Drowsy Driving is Dangerous Driving
There are a lot of dangerous things that can be done while driving. One dangerous thing to do while driving that people may not often think of, is driving while you feel sleepy or drowsy. Drowsy driving is so dangerous that the National Highway Traffic Administration states that it caused 846 deaths in 2014. Because drowsy driving puts you at a greater risk of being involved in an accident, it should be avoided.
A recent accident in Florida demonstrates the danger of driving while drowsy. The accident occurred around 7:00 am on June 3rd at a toll plaza. The vehicle was speeding into the toll plaza and ended up hitting it. The force of the collision with the toll plaza sent one of the vehicle’s passengers through the air and into one of the toll booths. Fortunately, all four of the occupants of the vehicle including the one that was that was ejected, survived the the accident. Law enforcement officials who investigated the accident believe that the driver of the vehicle was either asleep or tired at the time of the collision.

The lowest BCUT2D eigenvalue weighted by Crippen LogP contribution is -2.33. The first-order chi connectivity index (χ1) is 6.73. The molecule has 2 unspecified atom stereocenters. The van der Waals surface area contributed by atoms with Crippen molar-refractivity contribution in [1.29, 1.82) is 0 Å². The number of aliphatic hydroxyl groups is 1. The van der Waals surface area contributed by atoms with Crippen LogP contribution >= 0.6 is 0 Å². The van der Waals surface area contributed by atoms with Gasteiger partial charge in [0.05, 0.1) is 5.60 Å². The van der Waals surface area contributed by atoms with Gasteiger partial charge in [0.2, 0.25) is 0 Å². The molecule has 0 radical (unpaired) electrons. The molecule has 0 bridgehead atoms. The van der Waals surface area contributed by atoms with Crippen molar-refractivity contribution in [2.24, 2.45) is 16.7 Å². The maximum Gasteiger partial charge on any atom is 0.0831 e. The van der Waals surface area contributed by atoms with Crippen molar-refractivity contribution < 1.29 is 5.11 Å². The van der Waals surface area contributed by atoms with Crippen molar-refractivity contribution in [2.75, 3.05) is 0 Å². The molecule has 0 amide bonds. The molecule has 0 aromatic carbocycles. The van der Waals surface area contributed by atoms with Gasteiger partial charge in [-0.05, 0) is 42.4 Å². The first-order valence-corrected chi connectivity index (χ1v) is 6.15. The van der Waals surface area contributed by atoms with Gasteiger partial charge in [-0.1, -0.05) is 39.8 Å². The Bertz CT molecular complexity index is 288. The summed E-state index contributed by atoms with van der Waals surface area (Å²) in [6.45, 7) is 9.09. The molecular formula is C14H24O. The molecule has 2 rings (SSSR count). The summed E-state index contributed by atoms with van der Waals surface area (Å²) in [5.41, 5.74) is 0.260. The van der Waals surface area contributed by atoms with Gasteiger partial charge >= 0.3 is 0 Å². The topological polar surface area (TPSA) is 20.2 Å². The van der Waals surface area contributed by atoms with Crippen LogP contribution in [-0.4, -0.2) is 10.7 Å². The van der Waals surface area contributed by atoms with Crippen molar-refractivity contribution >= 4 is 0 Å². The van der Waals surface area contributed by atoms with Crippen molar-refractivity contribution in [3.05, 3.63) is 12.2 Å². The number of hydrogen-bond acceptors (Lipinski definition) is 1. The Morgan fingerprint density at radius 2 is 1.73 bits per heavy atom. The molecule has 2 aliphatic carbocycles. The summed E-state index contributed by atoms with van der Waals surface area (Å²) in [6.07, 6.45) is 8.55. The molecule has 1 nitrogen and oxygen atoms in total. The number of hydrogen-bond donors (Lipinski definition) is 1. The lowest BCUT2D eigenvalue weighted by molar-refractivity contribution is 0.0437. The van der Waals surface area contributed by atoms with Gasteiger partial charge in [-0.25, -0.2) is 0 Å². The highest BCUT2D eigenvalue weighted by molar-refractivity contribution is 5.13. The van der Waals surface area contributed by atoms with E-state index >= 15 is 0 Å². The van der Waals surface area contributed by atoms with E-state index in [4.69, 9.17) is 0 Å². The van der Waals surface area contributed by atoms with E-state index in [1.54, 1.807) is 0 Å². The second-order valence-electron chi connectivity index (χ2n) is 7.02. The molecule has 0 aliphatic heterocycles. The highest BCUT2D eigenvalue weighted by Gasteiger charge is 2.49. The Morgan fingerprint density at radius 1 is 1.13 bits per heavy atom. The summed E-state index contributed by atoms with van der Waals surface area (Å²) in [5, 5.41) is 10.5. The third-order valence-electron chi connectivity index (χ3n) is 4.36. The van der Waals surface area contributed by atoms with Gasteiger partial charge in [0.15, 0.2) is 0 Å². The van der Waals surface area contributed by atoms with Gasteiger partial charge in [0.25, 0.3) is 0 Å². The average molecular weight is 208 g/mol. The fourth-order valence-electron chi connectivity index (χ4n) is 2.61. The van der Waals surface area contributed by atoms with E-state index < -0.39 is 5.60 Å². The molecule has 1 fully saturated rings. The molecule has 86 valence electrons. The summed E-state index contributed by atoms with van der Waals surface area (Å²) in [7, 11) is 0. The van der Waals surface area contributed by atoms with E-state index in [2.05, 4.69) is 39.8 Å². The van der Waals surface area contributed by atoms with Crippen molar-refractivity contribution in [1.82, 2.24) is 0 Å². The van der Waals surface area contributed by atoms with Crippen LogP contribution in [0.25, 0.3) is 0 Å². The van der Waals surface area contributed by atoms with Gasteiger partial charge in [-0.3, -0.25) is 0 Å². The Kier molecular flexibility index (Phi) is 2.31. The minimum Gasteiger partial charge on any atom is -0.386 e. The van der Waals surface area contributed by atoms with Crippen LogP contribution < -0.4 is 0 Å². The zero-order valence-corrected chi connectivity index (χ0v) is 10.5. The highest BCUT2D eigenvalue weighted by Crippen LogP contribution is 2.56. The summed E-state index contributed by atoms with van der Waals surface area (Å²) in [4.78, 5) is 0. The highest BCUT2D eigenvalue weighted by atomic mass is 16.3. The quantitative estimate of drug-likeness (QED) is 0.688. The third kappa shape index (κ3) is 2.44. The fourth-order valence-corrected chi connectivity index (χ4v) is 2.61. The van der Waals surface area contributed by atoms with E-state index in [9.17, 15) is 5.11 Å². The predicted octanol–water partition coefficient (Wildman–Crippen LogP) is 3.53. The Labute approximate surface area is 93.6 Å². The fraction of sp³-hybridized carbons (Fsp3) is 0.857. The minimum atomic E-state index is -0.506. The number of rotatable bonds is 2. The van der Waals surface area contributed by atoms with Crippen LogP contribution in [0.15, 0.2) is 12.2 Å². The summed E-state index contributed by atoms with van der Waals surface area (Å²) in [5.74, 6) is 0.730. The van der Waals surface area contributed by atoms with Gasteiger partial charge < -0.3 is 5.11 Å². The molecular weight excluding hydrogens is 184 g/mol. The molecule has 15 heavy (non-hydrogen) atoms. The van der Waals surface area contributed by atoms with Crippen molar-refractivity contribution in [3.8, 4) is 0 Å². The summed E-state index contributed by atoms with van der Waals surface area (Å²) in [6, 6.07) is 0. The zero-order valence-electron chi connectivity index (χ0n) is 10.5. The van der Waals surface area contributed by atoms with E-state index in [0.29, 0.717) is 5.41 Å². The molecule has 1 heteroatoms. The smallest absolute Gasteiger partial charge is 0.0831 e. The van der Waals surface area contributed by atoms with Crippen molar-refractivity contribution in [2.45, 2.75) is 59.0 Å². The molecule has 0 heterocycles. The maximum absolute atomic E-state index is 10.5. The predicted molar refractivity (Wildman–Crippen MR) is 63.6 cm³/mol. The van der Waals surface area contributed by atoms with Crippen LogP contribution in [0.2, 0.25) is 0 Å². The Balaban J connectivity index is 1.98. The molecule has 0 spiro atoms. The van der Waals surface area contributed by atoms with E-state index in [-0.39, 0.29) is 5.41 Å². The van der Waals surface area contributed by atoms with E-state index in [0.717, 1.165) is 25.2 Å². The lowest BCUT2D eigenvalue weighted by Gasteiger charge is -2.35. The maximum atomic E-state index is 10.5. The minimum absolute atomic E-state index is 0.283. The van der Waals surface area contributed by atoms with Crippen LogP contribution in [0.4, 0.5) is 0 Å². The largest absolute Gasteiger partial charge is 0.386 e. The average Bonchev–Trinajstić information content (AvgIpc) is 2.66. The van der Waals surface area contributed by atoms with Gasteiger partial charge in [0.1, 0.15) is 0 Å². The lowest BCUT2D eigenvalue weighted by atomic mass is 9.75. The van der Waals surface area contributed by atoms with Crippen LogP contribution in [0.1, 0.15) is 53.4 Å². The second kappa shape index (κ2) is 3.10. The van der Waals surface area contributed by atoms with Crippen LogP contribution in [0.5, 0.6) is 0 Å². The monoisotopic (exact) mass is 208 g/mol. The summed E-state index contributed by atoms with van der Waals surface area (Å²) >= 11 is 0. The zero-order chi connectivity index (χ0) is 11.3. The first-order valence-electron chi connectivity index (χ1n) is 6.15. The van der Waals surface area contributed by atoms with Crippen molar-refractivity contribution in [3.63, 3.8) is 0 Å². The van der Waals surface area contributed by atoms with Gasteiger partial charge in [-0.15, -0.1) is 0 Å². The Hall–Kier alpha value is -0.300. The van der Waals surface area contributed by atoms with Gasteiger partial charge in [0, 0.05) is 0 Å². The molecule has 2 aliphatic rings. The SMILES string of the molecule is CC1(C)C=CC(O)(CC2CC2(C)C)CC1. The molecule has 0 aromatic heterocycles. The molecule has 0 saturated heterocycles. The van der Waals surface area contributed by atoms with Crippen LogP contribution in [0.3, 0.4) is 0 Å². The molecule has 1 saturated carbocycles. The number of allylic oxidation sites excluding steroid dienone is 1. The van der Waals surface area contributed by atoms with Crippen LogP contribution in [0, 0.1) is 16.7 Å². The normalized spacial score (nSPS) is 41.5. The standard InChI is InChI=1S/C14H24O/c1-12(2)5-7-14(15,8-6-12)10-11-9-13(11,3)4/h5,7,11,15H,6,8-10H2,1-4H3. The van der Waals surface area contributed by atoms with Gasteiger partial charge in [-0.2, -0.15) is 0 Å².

Because drowsy driving increases the risk of accidents, it should always be avoided. Here are some tips to help avoid engaging in driving while drowsy:
- Ensure that you are getting enough sleep as sleep is the best way to prevent drowsy driving. You should aim to get 7-8 hours of sleep a night.
- If you are experiencing difficulty focusing, frequent blinking, heavy eyelids, having trouble remembering the last few miles you drove and/or having trouble keeping your head up, you may be driving while drowsy. If you are experiencing these symptoms, you should pull over in a safe place to take a short nap for 15-20 minutes.
- If you are taking a long trip, you should schedule regular stops about every 100 miles or so.
- Travel long trips with a companion. A companion can help spot signs of drowsy driving and switch drivers when needed.
By making sure that you are not driving when you are drowsy, you can help make the roadways safer for everyone and help prevent accidents.